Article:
When civilians returned to the Devon settlement of Slapton—another Domesday village—after the D-Day training was over, they would find the roof of St James' Church, dating to 1318, pitted with shell holes, its medieval stained glass shattered beyond repair, and at the very minimum every single window in their homes shattered by explosions, missing roof tiles and, frequently, treasured possessions looted. Ironically, it was German and Italian POWs who cleared up the mess, whilst the Canadian and American Red Cross donated replacement crockery, pans and bed linen. The villagers of nearby Blackawton proudly insisted their tavern be renamed the Normandy Arms. (213)

Of course, the damage was nothing like that visited upon the towns and villages of Normandy after 6 June 1944 or the nightmare of violence suffered by invasion forces. This is where Caddick-Adams manages to write a form of military history that brilliantly evokes the human drama known to those who were actually present. Captain John G. Wilhelm Finke, one of the first officers to reach Omaha Beach, had sprained an ankle in the marshaling area; undeterred, he used a cane rather than a rifle "to very good effect to just whack [his men] until they moved" (666) out from behind the obstacles that gave them cover from machine-gun fire. Approaching Juno, the future novelist, Douglas Reeman, noted how tall waterspouts "shot towards the sky and then drifted away very slowly," while vivid blobs of tracer fire came "licking out from the shore in straight, lethal lines" (749). On Sword Beach, another future novelist, David Holbrook, recalled that

Two shells straddled our ship and with crackling pillars of sea, spoke to us closely of death and the enemy. This was the new thing that showed it was not an exercise. Everything else we had done so much before that it was automatic and uninteresting, but the violence of the battle onshore, and the new factor of calculated death directed at you, produced a dryness of mouth. (827)

Once the invaders began to move inland, hugely bolstered by armor and artillery, many of their fears never materialized. The fearsome 21st Panzer Division, for example, among the best units in Erwin Rommel's Afrika Corps days, was poorly led in 1944 by Generalleutnant Edgar Feuchtinger, who was away enjoying a leave in Paris on D-Day. And, too, Ultra intercepts had yielded wildly inaccurate estimates of the unit's composition, which included only 112 (not 240) Mark IV tanks and not one of the much dreaded Tigers. Only three of the German heavy tank battalions ever found their way to Normandy (836).

Yet, even if the Allies were misinformed about this or that detail of what awaited them in France, the German command had little grasp of what they would face in June 1944 or, more critically, where the blow would land:

In the German minds, the events of Dunkirk and the Battle of Britain in 1940 had driven home the advantage of Allied air power operating from bases close to France, ten to fifteen minutes flying time away. By 1944 this had morphed into a terrible destructive capacity, and for this reason, many German commanders assumed the Allies would play to this advantage and mount landings under the tightest—and closest—umbrella of air power. Thus the Calais area beckoned. To OB [German Army Command] West the option of Normandy, being further away, required more flying time and fuel, and would require greater numbers of aeroplanes to maintain continuous air cover over an invasion. Fortitude and spies played into these German assessments. (885)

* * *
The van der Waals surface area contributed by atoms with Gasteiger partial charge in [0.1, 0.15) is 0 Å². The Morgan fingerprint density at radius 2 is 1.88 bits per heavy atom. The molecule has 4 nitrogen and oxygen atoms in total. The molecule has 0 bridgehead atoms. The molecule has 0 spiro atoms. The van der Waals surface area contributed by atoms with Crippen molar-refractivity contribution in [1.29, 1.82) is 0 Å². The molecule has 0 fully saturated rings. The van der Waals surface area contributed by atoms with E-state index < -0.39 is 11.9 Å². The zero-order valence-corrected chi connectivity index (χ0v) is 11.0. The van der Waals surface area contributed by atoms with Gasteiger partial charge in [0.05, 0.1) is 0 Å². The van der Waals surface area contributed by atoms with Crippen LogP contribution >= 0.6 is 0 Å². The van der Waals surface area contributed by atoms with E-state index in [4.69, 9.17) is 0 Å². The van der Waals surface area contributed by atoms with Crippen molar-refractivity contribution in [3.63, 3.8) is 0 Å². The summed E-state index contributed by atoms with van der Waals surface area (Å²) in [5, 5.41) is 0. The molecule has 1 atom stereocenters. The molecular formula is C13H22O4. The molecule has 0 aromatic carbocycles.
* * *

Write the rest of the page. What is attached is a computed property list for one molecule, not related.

Sand and Steel brings to bear an extraordinary volume of primary and secondary material on both familiar and lesser known actions, all the while weaving the personal narratives of the men involved into an analysis of the operational context of their part in the longest day. As if that were not enough, Peter Caddick-Adams offers in passing sober assessments of D-Day's historiography, correcting inaccuracies and dispelling hallowed myths. All in all, an extraordinary achievement in the true sense of the word.

[1] His previous works include Monty and Rommel: Parallel Lives (NY: Overlook Pr, 2011), Monte Casino: Ten Armies in Hell (NY: Oxford U Pr, 2013), and Snow and Steel: The Battle of the Bulge, 1944–45 (id., 2015).

[2] He has been lecturer at Cranfield University's Centre for International Security and Resilience; director of the Defence and Global Security Institute; and Lecturer in Air Power, Leadership and Strategy at the UK Defence Academy at Shrivenham and RAF Halton, Aylesbury. He was involved in the UN International Criminal Tribunal for Rwanda and has testified to the House of Commons Defence Committee. He also visited war zones in the Balkans, the Middle East, and Afghanistan.

[3] Ancillaries include a glossary, orders-of-battle for Allied and Germany forces, eighty-six pages of notes, a bibliography, and an index, with photographs and high-quality maps throughout.

[4] See Brian Bond, Britain's Two World Wars against Germany: Myth, Memory and the Distortions of Hindsight (NY: Cambridge U Pr, 2014) 156–57.

[5] See, further, Mark A. Stoler, Allies and Adversaries: The Joint Chiefs of Staff, The Grand Alliance, and U.S. Strategy in World War II (Chapel Hill: U North Carolina Pr, 2003) 79–102.